Friday, May 29, 2020

Song of Hope

I'm still pulling stuff out of Hosea 2, so bear with me because I'm getting a lot out of this little passage! I hope you are too. Yesterday we looked at how He brings comfort and provides in the midst of the wilderness. Today, let's look at the next little bit - it's powerful, I'm telling you!

Verse 17 says this: I will give her vineyards from there, and the Valley of Achor as a door of hope. What's interesting is that "Achor" means pain. Caregivers are familiar with pain and loss. It doesn't matter what type of caregiving you do, there are lots of responsibilities that go with taking care of another whole person. There will be losses, good days and bad days, sorrow and joy, self-sacrifice, and pain.

But right there in the Valley of Pain, God provides a door of hope. God always has hope for us on reserve - He never runs out. Even in the longest, darkest night - He provides hope. Sometimes it appears as a small glimmer of light - but it is there even in pain. He is the God of hope - the giver of hope- the sustainer of hope. And He shares it with us.

The next part of this verse stood out to me this morning. And she shall sing there. Wow. We can sing of His love, His care, His strength, and His hope right in the midst of our mess. No matter how hopeful or how dire the circumstances, a song of hope can rise. Why is that? God sees the pain our souls are so familiar with - why a song? Maybe the answer lies in the next couple of verses.

God says He would not be known as master anymore - but as husband. I don't know what that means to you - but to me it speaks of intimacy. He doesn't just want to be our lord - He desires intimacy with us. Exodus 34:14 in the New Living Translation says He is a God who is passionate about a relationship with His people. He just wants to live with us heart-to-heart. Caregiving doesn't change His desire for us. He still loves us and longs for relationship. I love that.

Today, I will rejoice that even in the pains of caregiving, God doesn't distance Himself. He draws closer instead, He still longs for us. My meditations will be on how He desires to be close and intimate with all our ways. I will be thankful that caregiving doesn't scare Him away. I'll take comfort in the fact that He draws closer when others pull away. Will you join me?

Thursday, May 28, 2020

From There...

As I was writing yesterday's post, the story of God showing Hagar the well in the wilderness, another passage familiar to me came to mind. It's found in Hosea. God is chasing Israel and having the prophet act it out in real life. (That's a loose translation of what's going on here.)

In verses 14 and 15 of chapter two, God says, Therefore, behold, I will allure her, will bring her into the wilderness, and speak comfort to her. I will give her her vineyards from there, and the Valley of Achor as a door of hope, she shall sing there....

I love this passage as God is wooing Israel and bringing her to Himself. Note that He brings her to the wilderness, the same place He found Hagar. First, He speaks comfort to her. We all need that, don't we? Especially in our uncertain days with the Coronavirus and all the craziness surrounding it, we need His comfort and peace. Here, He offers it. He does not withhold comfort - He speaks it into her. I trust He does the same thing for us.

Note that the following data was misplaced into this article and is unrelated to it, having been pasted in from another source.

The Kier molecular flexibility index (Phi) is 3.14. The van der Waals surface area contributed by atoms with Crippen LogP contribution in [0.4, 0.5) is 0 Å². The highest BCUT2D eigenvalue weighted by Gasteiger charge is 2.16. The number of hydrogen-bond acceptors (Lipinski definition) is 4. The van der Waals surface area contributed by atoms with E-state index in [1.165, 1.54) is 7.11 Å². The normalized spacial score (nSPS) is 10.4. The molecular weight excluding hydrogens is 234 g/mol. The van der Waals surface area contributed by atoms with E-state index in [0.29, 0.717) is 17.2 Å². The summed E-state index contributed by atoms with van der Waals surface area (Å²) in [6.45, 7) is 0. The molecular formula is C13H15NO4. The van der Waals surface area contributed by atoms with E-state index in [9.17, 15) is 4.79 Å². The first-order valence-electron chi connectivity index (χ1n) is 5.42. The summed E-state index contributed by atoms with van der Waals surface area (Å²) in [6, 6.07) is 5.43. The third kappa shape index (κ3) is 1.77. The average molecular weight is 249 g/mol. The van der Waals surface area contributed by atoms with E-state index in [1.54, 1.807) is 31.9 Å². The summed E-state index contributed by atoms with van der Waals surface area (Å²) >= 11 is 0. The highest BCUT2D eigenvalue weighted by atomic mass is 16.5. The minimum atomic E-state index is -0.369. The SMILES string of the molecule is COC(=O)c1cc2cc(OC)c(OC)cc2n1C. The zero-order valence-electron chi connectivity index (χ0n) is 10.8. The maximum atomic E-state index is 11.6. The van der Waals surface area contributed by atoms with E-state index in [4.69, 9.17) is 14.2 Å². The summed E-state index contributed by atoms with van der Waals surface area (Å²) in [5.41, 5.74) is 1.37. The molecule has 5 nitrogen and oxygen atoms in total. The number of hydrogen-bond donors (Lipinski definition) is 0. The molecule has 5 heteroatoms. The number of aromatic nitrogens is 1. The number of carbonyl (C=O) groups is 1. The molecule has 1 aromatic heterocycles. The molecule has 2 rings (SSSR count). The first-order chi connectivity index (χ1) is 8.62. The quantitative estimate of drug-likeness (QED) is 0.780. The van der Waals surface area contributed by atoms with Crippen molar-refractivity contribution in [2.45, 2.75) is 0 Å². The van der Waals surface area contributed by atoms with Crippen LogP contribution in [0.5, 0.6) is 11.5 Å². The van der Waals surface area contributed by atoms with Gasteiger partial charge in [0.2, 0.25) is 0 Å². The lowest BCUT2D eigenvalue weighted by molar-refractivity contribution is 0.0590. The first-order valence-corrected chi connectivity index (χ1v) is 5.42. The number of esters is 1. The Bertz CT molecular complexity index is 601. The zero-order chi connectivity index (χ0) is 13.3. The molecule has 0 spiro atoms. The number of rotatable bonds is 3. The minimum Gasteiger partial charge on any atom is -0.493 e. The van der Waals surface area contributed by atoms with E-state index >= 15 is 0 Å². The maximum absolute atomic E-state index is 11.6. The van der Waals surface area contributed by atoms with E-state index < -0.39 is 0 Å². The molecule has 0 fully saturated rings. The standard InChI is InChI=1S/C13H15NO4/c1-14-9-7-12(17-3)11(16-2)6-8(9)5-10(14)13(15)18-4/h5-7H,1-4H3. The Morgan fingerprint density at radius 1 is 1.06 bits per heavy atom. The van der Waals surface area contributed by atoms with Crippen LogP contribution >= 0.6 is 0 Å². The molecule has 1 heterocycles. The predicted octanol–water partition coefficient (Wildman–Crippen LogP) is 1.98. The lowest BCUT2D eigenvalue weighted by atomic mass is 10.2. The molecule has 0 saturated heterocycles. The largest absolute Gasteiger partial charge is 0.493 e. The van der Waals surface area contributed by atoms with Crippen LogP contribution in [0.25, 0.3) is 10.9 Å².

The second thing about this passage is God's provision. He says He will give her her vineyards from the wilderness. It says, "from there" so I assume the "there" is the wilderness He brought her to. God was good about bringing and meeting people in the wilderness to talk with them. He brought the Children of Israel out of Egypt unto Himself - He took Ezekiel to the wilderness to talk with him, He met Moses on the backside of the wilderness to call him. Note to self: God did not take her out of the wilderness to provide for her - He gave her her vineyards from there. I love that - He can provide for us in the wilderness of life - period. He doesn't have to wait for the climate to change, He doesn't wait until the stock market recovers - or until we have all of our proverbial ducks in a row. He doesn't wait until we get out of the wilderness. He provides for us right smack dab in the midst of the mess.

Remember that Isaac went to Gerar and famine was in the land. But in the midst of the famine, it says that Isaac sowed in that land (the one suffering a famine) and received in the same year a hundredfold, and the Lord blessed him.... and we could add from there.

I don't know about you - but I find it very comforting that God can touch us right where we are and bless us from there. Don't you?

Today, I will thank Him from my "from there." I'll be grateful that He can see me where I am and doesn't exclude caregivers from any of His promises or provisions due to our situations. I'll take comfort knowing He sees us right where we are and reaches to us right where we are. My meditations will be on His power to see us - and His heart toward us even in the ugly. And I will trust Him for just one more day as I trust Him for provision from here. Will you join me?


Wednesday, May 27, 2020

Seen and Heard

I've talked a lot about Hagar, but I keep going back to her story. In Genesis 16 when she despised Sarah and ran away, god found her. He told her to go back. She called God the God who sees. How wonderful to know we are seen by God. It's comforting to know He does not distance Himself from our day-to-days, isn't it?

Then, in Genesis 22, Sarah and Abraham sent Hagar and her son Ishmael who was about 15 away. Hagar was distraught and thought her son was going to die before her eyes. But then in verse 17, it says God heard the voice of the lad. Then the angel of God called to her from heaven. This God who sees - still sees. He was still watching over her and her son. But He not only sees - He hears!